You might have dry skin patches or a rash that becomes worse if you scratch your skin, or your clothes rub too much. In many cases, using an over-the-counter moisturiser is all that’s needed. If that doesn’t work, you should ask your GP for advice. That’s because, in some cases, dry or irritated skin can become infected or can be a sign of another medical condition. Very dry skin is sometimes known as atopic dermatitis, or eczema.
Other types of dermatitis include:
You might have dry skin on your face or anywhere else on your body. It can be itchy, as well as flaky or scaly. You might know what’s caused the problem, such as a new type of soap or perfume.
Your GP may be able to diagnose your condition by examining your skin.
They may arrange for you to have blood tests. These check for other conditions such as iron deficiency, an underactive thyroid, or liver or kidney problems.
Your GP might also suggest you have a chest X-ray to check for signs of other diseases that cause itchy skin, such as enlarged lymph nodes. In some cases, your GP may refer you to a dermatologist (a consultant who specialises in skin) for further tests.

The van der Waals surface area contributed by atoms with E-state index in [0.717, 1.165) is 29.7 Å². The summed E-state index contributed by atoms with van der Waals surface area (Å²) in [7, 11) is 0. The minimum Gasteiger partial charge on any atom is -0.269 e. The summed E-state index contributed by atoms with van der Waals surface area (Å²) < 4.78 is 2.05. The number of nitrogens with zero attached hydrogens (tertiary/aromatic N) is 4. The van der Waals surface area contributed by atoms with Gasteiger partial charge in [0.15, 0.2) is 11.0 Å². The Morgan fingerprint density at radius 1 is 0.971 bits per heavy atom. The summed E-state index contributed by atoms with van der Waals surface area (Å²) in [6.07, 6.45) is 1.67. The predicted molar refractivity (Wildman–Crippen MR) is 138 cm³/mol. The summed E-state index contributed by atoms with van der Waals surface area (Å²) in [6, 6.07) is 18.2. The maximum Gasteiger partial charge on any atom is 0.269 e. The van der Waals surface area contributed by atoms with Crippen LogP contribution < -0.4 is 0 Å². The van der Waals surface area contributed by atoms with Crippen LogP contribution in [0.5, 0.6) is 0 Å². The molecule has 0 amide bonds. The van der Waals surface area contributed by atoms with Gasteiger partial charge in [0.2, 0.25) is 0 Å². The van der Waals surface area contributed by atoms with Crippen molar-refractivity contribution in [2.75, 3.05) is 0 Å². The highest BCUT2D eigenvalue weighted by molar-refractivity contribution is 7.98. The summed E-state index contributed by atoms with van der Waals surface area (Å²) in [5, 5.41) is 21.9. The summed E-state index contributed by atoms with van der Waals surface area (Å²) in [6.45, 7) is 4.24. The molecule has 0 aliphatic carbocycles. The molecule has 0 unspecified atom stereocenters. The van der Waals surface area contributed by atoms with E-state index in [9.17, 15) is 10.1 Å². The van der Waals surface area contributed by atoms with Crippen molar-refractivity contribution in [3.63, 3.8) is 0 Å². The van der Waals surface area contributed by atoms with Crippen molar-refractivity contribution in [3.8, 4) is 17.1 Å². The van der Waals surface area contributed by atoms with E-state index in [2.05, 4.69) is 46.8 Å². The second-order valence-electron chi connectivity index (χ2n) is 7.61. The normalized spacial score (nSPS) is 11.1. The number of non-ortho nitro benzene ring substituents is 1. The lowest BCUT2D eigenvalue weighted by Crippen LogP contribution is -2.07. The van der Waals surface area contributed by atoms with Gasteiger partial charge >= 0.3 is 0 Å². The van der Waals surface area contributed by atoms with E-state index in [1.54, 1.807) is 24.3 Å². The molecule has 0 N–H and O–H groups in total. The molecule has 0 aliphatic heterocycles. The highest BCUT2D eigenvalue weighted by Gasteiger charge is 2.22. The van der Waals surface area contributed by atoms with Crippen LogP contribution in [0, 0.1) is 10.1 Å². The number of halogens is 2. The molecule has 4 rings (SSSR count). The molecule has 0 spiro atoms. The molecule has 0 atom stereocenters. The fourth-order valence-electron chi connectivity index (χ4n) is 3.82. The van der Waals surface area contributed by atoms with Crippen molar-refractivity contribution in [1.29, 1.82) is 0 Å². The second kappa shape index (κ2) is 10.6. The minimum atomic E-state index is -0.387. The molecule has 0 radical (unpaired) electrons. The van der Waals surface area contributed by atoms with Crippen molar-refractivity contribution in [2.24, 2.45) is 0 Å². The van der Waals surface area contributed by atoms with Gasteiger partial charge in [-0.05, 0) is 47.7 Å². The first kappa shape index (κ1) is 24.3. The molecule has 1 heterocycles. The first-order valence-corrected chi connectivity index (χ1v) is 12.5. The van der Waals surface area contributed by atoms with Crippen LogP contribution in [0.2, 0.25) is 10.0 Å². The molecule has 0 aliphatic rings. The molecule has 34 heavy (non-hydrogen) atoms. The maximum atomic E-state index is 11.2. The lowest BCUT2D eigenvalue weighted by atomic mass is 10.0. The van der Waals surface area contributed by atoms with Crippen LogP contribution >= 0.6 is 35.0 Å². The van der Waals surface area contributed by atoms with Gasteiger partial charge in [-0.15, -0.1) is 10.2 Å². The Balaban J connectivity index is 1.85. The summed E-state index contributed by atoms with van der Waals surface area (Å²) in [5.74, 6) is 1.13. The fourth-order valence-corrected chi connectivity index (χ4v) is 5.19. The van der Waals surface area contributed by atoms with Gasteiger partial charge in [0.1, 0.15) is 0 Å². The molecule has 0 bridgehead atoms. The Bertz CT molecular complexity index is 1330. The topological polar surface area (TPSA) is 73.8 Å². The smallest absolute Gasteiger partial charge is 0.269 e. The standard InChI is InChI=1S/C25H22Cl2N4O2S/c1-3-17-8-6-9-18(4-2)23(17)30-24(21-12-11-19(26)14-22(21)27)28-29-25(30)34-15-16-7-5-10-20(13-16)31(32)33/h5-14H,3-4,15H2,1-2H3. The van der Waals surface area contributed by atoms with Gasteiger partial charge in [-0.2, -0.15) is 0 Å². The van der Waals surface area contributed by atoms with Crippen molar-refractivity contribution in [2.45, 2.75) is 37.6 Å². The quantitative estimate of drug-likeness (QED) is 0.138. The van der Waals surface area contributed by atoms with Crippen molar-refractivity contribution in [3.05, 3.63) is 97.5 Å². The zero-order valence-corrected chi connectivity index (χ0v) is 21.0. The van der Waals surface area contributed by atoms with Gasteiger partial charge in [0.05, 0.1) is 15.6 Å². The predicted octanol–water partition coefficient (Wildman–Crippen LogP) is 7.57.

You’re more likely to have a dry skin condition as you get older because the pores in your skin produce less oil. Many older people have dry skin on their lower legs, elbows and forearms. You’re also more likely to have dry skin in winter when the air is dryer.
Other factors that increase the risk of having dry skin include:
In most cases, simple lifestyle changes can relieve your symptoms. Drinking plenty of water and applying moisturiser, especially after your bath or shower can help.
You could also try using a humidifier in your home to add moisture to the air.
In some cases, over-the-counter medications can improve your symptoms. If these don’t help, your GP may prescribe corticosteroid creams or other medications to relieve your symptoms.